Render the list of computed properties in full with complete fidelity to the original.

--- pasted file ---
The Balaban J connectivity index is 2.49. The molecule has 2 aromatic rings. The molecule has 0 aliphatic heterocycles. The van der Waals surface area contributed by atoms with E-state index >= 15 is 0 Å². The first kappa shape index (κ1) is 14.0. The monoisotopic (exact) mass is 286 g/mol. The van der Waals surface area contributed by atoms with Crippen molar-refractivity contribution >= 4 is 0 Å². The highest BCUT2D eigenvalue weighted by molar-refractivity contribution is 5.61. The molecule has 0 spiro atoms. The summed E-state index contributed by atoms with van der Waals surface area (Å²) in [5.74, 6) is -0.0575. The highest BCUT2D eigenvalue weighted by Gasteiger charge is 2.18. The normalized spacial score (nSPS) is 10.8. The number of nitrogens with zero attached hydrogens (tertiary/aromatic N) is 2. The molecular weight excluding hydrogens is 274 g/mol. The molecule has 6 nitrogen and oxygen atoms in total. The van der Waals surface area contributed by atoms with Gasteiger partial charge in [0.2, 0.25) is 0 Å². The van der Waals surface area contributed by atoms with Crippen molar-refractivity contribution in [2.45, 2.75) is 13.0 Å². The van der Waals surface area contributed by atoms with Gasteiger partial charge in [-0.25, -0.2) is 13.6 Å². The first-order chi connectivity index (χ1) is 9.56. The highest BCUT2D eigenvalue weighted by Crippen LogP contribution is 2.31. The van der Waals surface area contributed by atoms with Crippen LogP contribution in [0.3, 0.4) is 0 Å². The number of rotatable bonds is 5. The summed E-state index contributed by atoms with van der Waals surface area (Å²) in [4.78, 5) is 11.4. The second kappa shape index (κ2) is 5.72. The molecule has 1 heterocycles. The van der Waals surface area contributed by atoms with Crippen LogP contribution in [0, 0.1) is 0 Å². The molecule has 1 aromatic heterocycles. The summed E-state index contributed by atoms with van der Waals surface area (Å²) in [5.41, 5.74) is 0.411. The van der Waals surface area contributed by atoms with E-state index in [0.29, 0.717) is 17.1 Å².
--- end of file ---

The Balaban J connectivity index is 2.49. The molecule has 2 aromatic rings. The molecule has 0 aliphatic heterocycles. The van der Waals surface area contributed by atoms with E-state index >= 15 is 0 Å². The first kappa shape index (κ1) is 14.0. The monoisotopic (exact) mass is 286 g/mol. The van der Waals surface area contributed by atoms with Crippen molar-refractivity contribution >= 4 is 0 Å². The highest BCUT2D eigenvalue weighted by molar-refractivity contribution is 5.61. The molecule has 0 spiro atoms. The summed E-state index contributed by atoms with van der Waals surface area (Å²) in [5.74, 6) is -0.0575. The highest BCUT2D eigenvalue weighted by Gasteiger charge is 2.18. The normalized spacial score (nSPS) is 10.8. The number of nitrogens with zero attached hydrogens (tertiary/aromatic N) is 2. The molecular weight excluding hydrogens is 274 g/mol. The molecule has 6 nitrogen and oxygen atoms in total. The van der Waals surface area contributed by atoms with Gasteiger partial charge in [0.2, 0.25) is 0 Å². The van der Waals surface area contributed by atoms with Crippen molar-refractivity contribution in [2.45, 2.75) is 13.0 Å². The van der Waals surface area contributed by atoms with Gasteiger partial charge in [-0.25, -0.2) is 13.6 Å². The first-order chi connectivity index (χ1) is 9.56. The highest BCUT2D eigenvalue weighted by Crippen LogP contribution is 2.31. The van der Waals surface area contributed by atoms with Crippen LogP contribution in [0.3, 0.4) is 0 Å². The number of rotatable bonds is 5. The summed E-state index contributed by atoms with van der Waals surface area (Å²) in [4.78, 5) is 11.4. The second kappa shape index (κ2) is 5.72. The molecule has 1 heterocycles. The van der Waals surface area contributed by atoms with Crippen LogP contribution in [0, 0.1) is 0 Å². The molecule has 1 aromatic heterocycles. The summed E-state index contributed by atoms with van der Waals surface area (Å²) in [5.41, 5.74) is 0.411. The van der Waals surface area contributed by atoms with E-state index in [0.29, 0.717) is 17.1 Å².